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Sugar-coated vesicles prove effective in laboratory tests on deadly pathogens

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Jeff Tyson

Outer membrane vesicles produced by engineered E. coli bacteria, as revealed by transmission electron microscopy analysis. Scale bar represents 200 nanometers.

For 30 years, conjugate vaccines have proven effective in reducing the incidence of disease caused by bacterial pathogens, including Haemophilus influenzae type b (Hib), a form of bacterial meningitis that kills thousands of infants annually in the underdeveloped world.

But manufacture of these vaccines is an expensive, highly complex, labor-intensive process that requires production of large quantities of the target pathogen, part of which gets attached – conjugated – to a protein carrier.

“This is a tried-and-true method that many pharmaceutical companies use to make vaccines for a wide range of pathogens,” said Matt DeLisa, the William L. Lewis Professor of Engineering in the Robert Frederick Smith School of Chemical and Biomolecular Engineering. “But many, including our lab, have thought that there’s got to be a better way.”

DeLisa and frequent collaborator Dave Putnam, associate professor in the Nancy E. and Peter C. Meinig School of Biomedical Engineering, have joined forces with a group at Harvard Medical School led by professor Gerald Pier to propose that better way.

Their method uses the versatility and ease of manufacture of outer membrane vesicles (OMVs), which the DeLisa-Putnam partnership has been developing for several years as a way to deliver targeted vaccines – such as the kind Pier has been working on for years at Harvard.

Their paper, “Immunization With Outer Membrane Vesicles Displaying Conserved Surface Polysaccharide Antigen Elicits Broadly Antimicrobial Antibodies,” published March 19 in Proceedings of the National Academy of Sciences. Taylor Stevenson, Ph.D. ’17, formerly of the DeLisa Group, is lead author.

For two decades, Pier’s laboratory has focused on the role of the beta-1-6 polymer of N-acetyl glucosamine – known as PNAG – as a vaccine target. PNAG is expressed on the surface of numerous bacteria, fungi and protozoan organisms, making it an attractive target for vaccination against multiple human and animal pathogens.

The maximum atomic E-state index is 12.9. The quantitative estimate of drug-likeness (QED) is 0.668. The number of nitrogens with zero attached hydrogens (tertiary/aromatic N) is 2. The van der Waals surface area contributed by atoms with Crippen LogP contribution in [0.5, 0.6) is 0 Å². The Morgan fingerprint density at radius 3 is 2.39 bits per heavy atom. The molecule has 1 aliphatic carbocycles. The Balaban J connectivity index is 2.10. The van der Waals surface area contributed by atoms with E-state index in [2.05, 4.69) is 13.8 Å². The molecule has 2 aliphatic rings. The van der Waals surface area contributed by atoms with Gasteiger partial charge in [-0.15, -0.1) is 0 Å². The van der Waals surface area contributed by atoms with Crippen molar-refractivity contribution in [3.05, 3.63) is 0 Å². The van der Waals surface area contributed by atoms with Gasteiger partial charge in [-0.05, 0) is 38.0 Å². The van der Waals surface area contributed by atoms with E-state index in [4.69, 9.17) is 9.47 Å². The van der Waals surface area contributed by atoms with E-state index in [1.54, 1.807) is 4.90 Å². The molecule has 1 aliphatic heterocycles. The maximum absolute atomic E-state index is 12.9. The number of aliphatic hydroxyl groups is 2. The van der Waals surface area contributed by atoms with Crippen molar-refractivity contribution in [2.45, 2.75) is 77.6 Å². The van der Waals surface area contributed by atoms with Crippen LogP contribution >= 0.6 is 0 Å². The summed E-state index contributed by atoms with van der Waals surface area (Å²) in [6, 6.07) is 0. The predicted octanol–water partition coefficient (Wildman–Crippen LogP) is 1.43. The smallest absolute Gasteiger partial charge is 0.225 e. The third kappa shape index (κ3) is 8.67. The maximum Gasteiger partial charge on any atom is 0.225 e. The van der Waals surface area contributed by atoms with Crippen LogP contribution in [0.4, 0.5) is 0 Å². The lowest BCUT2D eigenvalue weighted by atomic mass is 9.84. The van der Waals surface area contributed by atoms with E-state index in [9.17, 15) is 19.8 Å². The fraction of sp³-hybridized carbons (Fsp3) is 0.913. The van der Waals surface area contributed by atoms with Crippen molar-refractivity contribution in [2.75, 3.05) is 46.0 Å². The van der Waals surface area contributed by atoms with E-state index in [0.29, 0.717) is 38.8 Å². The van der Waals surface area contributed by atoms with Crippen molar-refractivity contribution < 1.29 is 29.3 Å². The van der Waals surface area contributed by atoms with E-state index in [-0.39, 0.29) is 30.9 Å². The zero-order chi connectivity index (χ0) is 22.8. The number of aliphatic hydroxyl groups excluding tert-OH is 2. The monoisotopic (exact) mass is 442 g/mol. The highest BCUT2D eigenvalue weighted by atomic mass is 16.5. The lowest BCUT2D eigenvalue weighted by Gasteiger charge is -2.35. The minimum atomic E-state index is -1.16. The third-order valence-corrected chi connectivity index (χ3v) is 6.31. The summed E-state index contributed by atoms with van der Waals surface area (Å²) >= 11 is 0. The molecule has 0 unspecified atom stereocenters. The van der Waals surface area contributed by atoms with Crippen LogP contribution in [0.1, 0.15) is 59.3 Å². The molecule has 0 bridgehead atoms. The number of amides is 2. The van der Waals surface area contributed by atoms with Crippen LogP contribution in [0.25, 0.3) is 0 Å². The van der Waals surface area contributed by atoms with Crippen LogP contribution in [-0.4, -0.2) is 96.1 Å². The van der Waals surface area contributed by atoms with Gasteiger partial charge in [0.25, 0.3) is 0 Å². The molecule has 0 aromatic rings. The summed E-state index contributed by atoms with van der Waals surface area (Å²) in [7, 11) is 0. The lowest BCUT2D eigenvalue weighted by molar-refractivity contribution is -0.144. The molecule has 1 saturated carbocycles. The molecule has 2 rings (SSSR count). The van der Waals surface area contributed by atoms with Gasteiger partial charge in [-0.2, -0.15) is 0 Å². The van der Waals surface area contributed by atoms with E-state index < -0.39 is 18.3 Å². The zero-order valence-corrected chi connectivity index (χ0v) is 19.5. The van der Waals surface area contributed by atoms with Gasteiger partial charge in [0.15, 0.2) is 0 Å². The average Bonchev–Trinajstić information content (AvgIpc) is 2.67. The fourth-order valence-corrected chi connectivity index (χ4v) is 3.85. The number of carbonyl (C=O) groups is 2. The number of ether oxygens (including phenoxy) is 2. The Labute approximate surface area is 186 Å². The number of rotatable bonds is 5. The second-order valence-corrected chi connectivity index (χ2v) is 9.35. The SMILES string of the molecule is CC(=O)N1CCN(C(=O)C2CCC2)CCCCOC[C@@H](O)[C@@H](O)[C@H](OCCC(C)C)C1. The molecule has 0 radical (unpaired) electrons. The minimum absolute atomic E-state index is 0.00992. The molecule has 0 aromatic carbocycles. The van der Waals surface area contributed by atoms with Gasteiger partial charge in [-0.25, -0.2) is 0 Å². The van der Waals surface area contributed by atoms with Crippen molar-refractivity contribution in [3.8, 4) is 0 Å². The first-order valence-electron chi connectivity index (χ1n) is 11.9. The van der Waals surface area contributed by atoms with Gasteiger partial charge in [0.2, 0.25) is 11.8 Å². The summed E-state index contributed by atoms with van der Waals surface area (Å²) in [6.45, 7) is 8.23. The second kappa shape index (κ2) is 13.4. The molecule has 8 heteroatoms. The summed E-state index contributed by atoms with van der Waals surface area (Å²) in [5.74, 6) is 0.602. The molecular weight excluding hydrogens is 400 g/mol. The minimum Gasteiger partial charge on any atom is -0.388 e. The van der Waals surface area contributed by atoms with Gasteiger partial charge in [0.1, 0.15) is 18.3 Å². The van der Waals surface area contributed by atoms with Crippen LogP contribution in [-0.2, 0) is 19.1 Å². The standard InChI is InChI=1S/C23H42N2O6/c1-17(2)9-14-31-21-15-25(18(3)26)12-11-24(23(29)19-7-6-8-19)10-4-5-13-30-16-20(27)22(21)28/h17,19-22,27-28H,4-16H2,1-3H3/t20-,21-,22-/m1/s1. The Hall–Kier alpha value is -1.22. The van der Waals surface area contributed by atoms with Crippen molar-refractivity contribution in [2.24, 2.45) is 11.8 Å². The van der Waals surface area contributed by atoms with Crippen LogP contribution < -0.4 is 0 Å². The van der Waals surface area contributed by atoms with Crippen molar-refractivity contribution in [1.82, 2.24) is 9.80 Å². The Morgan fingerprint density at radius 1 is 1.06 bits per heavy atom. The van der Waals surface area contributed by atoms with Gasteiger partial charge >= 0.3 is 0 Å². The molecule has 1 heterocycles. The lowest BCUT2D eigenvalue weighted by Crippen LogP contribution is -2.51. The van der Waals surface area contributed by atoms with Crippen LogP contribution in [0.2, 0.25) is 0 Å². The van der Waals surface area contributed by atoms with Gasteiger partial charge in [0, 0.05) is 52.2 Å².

“PNAG has been detected on the surface of almost every Gram-negative and Gram-positive bacterium that’s been tested – it’s everywhere,” DeLisa said. “It’s akin to a universal target on the surface of bacteria.”

Pier’s lab has been creating prototypical conjugate vaccines containing PNAG in the traditional way, but DeLisa and Putnam approached Pier and suggested their OMVs as an alternative. PNAG is bound to the outer membrane of an engineered nonpathogenic form of E. coli, and ultimately sloughs off on nanosized vesicles that can be easily harvested and used to deliver the vaccine.

Animal models infected with two distinct and potentially deadly PNAG-positive bacterial species – Staphylococcus aureus and Francisella tularensis – developed protective immunity against both when injected with the group’s OMVs.

Their findings give DeLisa hope that this method could be almost universally successful. “We predict,” he said, “that of the dozens of pathogenic bacteria that are confirmed to have PNAG on their exterior, all would be potentially targeted by the vaccines that we’ve created.”

One hurdle yet to be cleared: The laboratory strain of E. coli they use (K-12) contains an endotoxin (lipopolysaccharide, or LPS), which comes along for a ride in OMVs. The Food and Drug Administration (FDA) has limits on the amount of endotoxin a medical device or treatment can have; DeLisa said they’re working on a way to genetically engineer the bacteria to produce OMVs with dramatically less endotoxin, well below the limits set by the FDA.

“We can make the vaccines quite easily,” DeLisa said, “we can show that they’re quite effective in animal models, but a major question right now is how safe are these and can we make them safer?

In February, Cornell and Harvard jointly filed a provisional patent application for their OMV protocol.

Contributors included Tyler Moeller and Kevin Weyant, doctoral students in the field of chemical and biomolecular engineering, and Yung-Fu Chang, professor in the College of Veterinary Medicine and director of Cornell’s infectious disease research program.

This work was supported by grants from the National Science Foundation, the National Institutes of Health and the Defense Threat Reduction Agency. The researchers also made use of the Cornell Center for Materials Research, which is supported by the NSF.